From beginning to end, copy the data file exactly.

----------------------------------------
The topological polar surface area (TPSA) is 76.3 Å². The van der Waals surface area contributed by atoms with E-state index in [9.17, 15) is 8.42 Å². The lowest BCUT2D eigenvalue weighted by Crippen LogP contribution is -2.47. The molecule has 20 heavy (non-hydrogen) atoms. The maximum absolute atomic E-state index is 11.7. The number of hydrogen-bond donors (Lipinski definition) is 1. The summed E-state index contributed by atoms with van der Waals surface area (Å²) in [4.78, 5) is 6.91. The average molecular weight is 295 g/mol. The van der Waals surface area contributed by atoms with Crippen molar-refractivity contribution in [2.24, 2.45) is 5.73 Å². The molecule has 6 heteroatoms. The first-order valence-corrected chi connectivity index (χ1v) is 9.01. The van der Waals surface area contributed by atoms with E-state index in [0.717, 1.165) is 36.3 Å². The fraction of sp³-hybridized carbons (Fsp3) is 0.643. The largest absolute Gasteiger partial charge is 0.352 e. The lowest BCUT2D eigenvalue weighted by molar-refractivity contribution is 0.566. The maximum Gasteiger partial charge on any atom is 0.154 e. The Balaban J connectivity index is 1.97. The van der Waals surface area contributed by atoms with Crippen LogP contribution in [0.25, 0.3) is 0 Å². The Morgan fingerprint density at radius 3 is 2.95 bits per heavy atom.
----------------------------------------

The topological polar surface area (TPSA) is 76.3 Å². The van der Waals surface area contributed by atoms with E-state index in [9.17, 15) is 8.42 Å². The lowest BCUT2D eigenvalue weighted by Crippen LogP contribution is -2.47. The molecule has 20 heavy (non-hydrogen) atoms. The maximum absolute atomic E-state index is 11.7. The number of hydrogen-bond donors (Lipinski definition) is 1. The summed E-state index contributed by atoms with van der Waals surface area (Å²) in [4.78, 5) is 6.91. The average molecular weight is 295 g/mol. The van der Waals surface area contributed by atoms with Crippen molar-refractivity contribution in [2.24, 2.45) is 5.73 Å². The molecule has 6 heteroatoms. The first-order valence-corrected chi connectivity index (χ1v) is 9.01. The van der Waals surface area contributed by atoms with E-state index in [0.717, 1.165) is 36.3 Å². The fraction of sp³-hybridized carbons (Fsp3) is 0.643. The largest absolute Gasteiger partial charge is 0.352 e. The lowest BCUT2D eigenvalue weighted by molar-refractivity contribution is 0.566. The maximum Gasteiger partial charge on any atom is 0.154 e. The Balaban J connectivity index is 1.97. The van der Waals surface area contributed by atoms with Crippen LogP contribution in [0.25, 0.3) is 0 Å². The Morgan fingerprint density at radius 3 is 2.95 bits per heavy atom.